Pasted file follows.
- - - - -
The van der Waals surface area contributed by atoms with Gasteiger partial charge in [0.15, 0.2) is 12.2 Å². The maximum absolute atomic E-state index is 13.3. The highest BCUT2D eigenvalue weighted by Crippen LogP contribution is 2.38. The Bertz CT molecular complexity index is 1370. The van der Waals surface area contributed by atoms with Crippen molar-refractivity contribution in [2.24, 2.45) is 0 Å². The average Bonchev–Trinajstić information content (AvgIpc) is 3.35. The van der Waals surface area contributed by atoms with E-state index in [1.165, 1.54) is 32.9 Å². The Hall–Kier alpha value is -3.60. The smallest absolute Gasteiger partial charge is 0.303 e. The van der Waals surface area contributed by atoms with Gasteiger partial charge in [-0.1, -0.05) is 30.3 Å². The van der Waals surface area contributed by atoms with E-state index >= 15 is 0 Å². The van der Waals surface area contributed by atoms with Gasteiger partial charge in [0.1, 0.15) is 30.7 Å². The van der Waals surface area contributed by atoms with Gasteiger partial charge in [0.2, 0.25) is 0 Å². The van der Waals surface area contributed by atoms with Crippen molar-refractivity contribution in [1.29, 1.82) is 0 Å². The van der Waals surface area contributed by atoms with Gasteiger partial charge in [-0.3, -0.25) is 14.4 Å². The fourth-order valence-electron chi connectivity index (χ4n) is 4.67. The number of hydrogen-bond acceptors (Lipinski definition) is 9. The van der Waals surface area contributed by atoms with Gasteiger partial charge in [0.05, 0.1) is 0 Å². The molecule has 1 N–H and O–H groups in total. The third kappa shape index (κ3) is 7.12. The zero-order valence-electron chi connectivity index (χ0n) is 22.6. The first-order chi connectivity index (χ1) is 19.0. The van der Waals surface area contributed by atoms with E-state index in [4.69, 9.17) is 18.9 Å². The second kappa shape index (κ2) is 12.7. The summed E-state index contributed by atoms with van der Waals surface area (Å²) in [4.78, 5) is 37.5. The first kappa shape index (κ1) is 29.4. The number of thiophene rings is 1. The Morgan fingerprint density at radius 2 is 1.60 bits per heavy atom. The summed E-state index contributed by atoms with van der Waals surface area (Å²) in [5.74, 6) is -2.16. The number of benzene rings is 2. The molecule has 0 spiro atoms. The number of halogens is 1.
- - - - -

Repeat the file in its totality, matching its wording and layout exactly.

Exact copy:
The van der Waals surface area contributed by atoms with Gasteiger partial charge in [0.15, 0.2) is 12.2 Å². The maximum absolute atomic E-state index is 13.3. The highest BCUT2D eigenvalue weighted by Crippen LogP contribution is 2.38. The Bertz CT molecular complexity index is 1370. The van der Waals surface area contributed by atoms with Crippen molar-refractivity contribution in [2.24, 2.45) is 0 Å². The average Bonchev–Trinajstić information content (AvgIpc) is 3.35. The van der Waals surface area contributed by atoms with E-state index in [1.165, 1.54) is 32.9 Å². The Hall–Kier alpha value is -3.60. The smallest absolute Gasteiger partial charge is 0.303 e. The van der Waals surface area contributed by atoms with Gasteiger partial charge in [-0.1, -0.05) is 30.3 Å². The van der Waals surface area contributed by atoms with E-state index >= 15 is 0 Å². The van der Waals surface area contributed by atoms with Gasteiger partial charge in [0.1, 0.15) is 30.7 Å². The van der Waals surface area contributed by atoms with Gasteiger partial charge in [0.2, 0.25) is 0 Å². The van der Waals surface area contributed by atoms with Crippen molar-refractivity contribution in [1.29, 1.82) is 0 Å². The van der Waals surface area contributed by atoms with Gasteiger partial charge in [-0.3, -0.25) is 14.4 Å². The fourth-order valence-electron chi connectivity index (χ4n) is 4.67. The number of hydrogen-bond acceptors (Lipinski definition) is 9. The van der Waals surface area contributed by atoms with Gasteiger partial charge in [0.05, 0.1) is 0 Å². The molecule has 1 N–H and O–H groups in total. The third kappa shape index (κ3) is 7.12. The zero-order valence-electron chi connectivity index (χ0n) is 22.6. The first-order chi connectivity index (χ1) is 19.0. The van der Waals surface area contributed by atoms with E-state index in [4.69, 9.17) is 18.9 Å². The second kappa shape index (κ2) is 12.7. The summed E-state index contributed by atoms with van der Waals surface area (Å²) in [4.78, 5) is 37.5. The first kappa shape index (κ1) is 29.4. The number of thiophene rings is 1. The Morgan fingerprint density at radius 2 is 1.60 bits per heavy atom. The summed E-state index contributed by atoms with van der Waals surface area (Å²) in [5.74, 6) is -2.16. The number of benzene rings is 2. The molecule has 0 spiro atoms. The number of halogens is 1.